Pine Beer and Bikers from Michigan

a few years ago, my friends and I found out what Americans were made of. This story began in my basement, and with our home made beer recipe. This was the summer that the beer companies all went on strike, therefore, no beer on the island except some Old Milwaukee crap imported from the states, not the strong, hardy beer we Newfoundlanders are used to drinking.

On this particular weekend, we decided to make our own beer. All the stores were closed, and we needed a brewing bucket. My friend Dwayne said that his mom worked at a local school, and she should have plenty of plastic 5 gallon buckets lying around. When he showed up at the house, he had a white plastic bucket under his arm. The bucket’s label read “5 Gallons of Pine Sol.”

Before we had a chance to ask Dwayne if he had cleaned the bucket, the guys began the beer making process. I later asked him about it, and he replied, “How much cleaner can you be than Pine Sol?” Hey, we were thirsty for some beer, so what is the worst than can happen? It is funny how that answer to that question always comes back to haunt you.

Anyway, we mixed all the ingredients in the bucket, which smelled like Pine Sol. The boys noticed the strong smell, but guessed that the alcohol would probably dissolve any odors anyway. When all the ingredients were mixed, we sealed the bucket, being sure to cut a small hole in the cover of the bucket, and attaching a balloon to the hole. This allows air to circulate but not leave the bucket.

The weekend of the Shallaroo was just two weeks away, giving us time to bottle the beer and allowing it to ferment just right. (The Shallaroo was a local music festival celebrated in the Codroy Valley area of the province. The festival featured many local entertainers and a few from the mainland.) On Friday evening, the guys came up to the house, and together with the big plastic bucket of beer and about 6 dozen empty beer bottles that we painstakingly washed out, we began bottling our beer. One of the boys could not resist a drink of the warm ale, and with that, he almost threw up. “Tastes like pine air fresheners, the kind I have hanging from my rear view mirror in the truck” He said.

We began to worry. Here it was, just two weeks before the festival, and our beer tastes like pine air freshener. Like the brave Newfies we were, we said the hell with it, kept bottling the stuff, and stored the bottled ale in the refrigerator. (These were the days prior to my meeting my fiance, and beer was a staple in my fridge on numerous occasions.)

We had a few parties at the house afterwards, but we always managed to stay clear of that beer, choosing instead to drink Whiskey or rum. My friend Dwayne, who was either braver than us, or dumber, chose to drink the Pine beer we made. In no time at all, he was caught holding his stomach, crying out that he seen a bear under my step, only to find that it was just a garbage bag. He was hallucinating seeing wild animals that turned out to be household items. We blamed the beer.

On the day before the festival, the guys came to the house with their trucks, and loaded our beer into large coolers, anxious to get the weekend started. When we got to the Codroy Valley festival fields, we found a great site and began unpacking our gear. When our tents were set up, we opened our coolers, and bravely began drinking the beer.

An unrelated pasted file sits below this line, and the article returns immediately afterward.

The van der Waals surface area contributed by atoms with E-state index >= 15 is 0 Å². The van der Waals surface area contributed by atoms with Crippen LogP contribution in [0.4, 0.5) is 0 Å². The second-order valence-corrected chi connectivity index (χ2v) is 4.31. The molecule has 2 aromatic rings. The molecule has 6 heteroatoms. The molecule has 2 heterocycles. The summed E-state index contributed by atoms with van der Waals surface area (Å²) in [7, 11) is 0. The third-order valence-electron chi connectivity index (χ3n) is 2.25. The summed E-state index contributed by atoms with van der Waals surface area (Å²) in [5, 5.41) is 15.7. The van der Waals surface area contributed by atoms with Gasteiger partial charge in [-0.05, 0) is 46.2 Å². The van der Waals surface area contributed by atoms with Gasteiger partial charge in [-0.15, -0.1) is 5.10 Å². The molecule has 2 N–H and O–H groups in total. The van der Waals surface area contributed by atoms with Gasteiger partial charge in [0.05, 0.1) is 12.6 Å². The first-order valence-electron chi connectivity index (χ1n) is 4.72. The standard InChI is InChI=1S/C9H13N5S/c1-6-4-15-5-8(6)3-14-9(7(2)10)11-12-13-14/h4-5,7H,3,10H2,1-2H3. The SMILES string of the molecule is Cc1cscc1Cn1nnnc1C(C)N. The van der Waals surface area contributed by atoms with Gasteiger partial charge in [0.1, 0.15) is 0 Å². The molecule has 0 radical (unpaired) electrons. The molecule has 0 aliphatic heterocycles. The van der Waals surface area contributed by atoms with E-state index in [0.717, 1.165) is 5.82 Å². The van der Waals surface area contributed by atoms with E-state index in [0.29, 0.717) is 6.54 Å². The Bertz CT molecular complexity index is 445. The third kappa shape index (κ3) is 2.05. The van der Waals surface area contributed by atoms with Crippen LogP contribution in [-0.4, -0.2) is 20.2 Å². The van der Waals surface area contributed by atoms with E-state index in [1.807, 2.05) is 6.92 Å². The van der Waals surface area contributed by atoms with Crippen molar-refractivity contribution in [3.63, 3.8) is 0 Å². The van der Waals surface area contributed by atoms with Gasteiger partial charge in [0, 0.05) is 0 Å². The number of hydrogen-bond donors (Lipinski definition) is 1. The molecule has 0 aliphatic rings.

Just then, a gang of bikers came up along the road to the field where the festival was being held. One of them came over, saying that he was from Michigan. He bragged about all the Canadian beer they had. One of the guys informed us that the strike was over, and liquor stores began stocking our fine ale once again. Under their arms they carried each a 24. (A 24 is two dozen beer) One of the bikers asked whether they could store their beer in our coolers, because they didn’t enjoy the thought of drinking warm beer on such a warm weekend. We reluctantly agreed to their offer.

Well, we didn’t actually agree to their offer, instead, we had our own agenda. My friend Dwayne had the idea that we store their beer, but we give them our beer, the Pine beer. “How will they know the difference?” he asked. “They probably never drank LaBatts beer anyway, maybe they will think it does taste like Pine Sol.”

As the night went on, the music played loud, and the entire field was filled with partyers, drinking and whooping it up loudly. Around 2 am, we could hear our biker friends in the site next to us, they were carrying on like they were insane. Several of them were heard in the woods vomiting loudly, but they kept drinking anyway.

The next morning, we were greeted by four very big guys, dressed completely in leather, with skulls and crossbones on the backs of their jackets. The biggest guy was as green as a cabbage, and with that, he said “We have to hand it to you Newfies. We noticed you guys drinking all night, we only drank about six beer each, and yet, you guys are perfectly healthy this morning, and we are running around like we drank poison.”

“We learned a valuable lesson today” said one of the bikers. “Your beer tastes nothing like our beer, but it leaves a fresh taste in your mouth and it kicks like a bull”, “We plan on buying more to bring to our friends in the states” they said.

We never told them that they drank beer brewed in plastic Pine Sol buckets. They probably did drink poison.

Advertisements

7 thoughts on “Pine Beer and Bikers from Michigan

Leave a Reply

Fill in your details below or click an icon to log in:

WordPress.com Logo

You are commenting using your WordPress.com account. Log Out / Change )

Twitter picture

You are commenting using your Twitter account. Log Out / Change )

Facebook photo

You are commenting using your Facebook account. Log Out / Change )

Google+ photo

You are commenting using your Google+ account. Log Out / Change )

Connecting to %s